Preble’s mouse protection jumps to Colorado

 

In Wyoming, the Preble’s meadow jumping mouse may soon be regarded as just another rodent, but in Colorado, the mouse will continue to block the path of bulldozers.

On Nov. 1, the U.S. Fish and Wildlife Service proposed to remove Wyoming’s Preble’s mouse populations from the protection of the Endangered Species Act. Colorado’s populations, however, will remain protected under threatened status. Because the Preble’s mouse is genetically similar to the thriving Bear Lodge meadow jumping mouse, scientists debated for years whether or not it deserved legal protection. But now, the agency has determined that the Preble’s mouse is indeed a valid subspecies worthy of federal protection.

Even so, the agency maintains there is no need to protect the Preble’s mouse in Wyoming because those populations are not in danger. The mouse’s streamside habitat throughout the North Platte River Basin has not been significantly affected by the area’s long-standing agricultural use, and the subspecies’ greatest threat – rapid development – is not an issue there because the population growth rate is low, the Service claims.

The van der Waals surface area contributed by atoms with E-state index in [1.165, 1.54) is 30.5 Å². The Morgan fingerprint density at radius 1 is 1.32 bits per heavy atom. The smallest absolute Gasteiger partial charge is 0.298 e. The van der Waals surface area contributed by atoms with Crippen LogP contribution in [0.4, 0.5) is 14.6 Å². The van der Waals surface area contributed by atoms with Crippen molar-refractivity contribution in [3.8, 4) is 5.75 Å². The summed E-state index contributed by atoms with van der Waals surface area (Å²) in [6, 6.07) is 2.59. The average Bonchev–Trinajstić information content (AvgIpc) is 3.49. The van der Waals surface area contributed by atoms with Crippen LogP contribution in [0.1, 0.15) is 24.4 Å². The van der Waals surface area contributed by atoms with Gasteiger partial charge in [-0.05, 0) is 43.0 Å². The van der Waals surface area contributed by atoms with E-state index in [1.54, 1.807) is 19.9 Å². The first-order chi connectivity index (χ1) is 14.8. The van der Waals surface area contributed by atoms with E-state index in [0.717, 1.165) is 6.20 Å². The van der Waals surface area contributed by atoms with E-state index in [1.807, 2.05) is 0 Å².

But because the small mammal is difficult to track, there is no concrete data on the total number of Preble’s mice. Without those crucial numbers, conservationists believe that the agency can’t possibly know the rodent’s true status, let alone lift federal protection in Wyoming.

For over a decade, conservationists have used the mouse’s threatened designation to protect dwindling open space along Colorado’s Front Range. The Fish and Wildlife Service acknowledged that much of the mouse’s fragile riparian habitat has been destroyed by development. Now, the agency aims to preserve those fragmented waterway corridors with the hope that remaining mouse populations will reproduce and recover.

The proposed ruling updates the Service’s 2005 Preble’s mouse proposal, in which former Assistant Secretary Julie McDonald manipulated scientific wording and field research in an attempt to weaken the mouse’s federal protection. The public has 75 days to comment on the current proposal, and the final ruling is due in June 2008.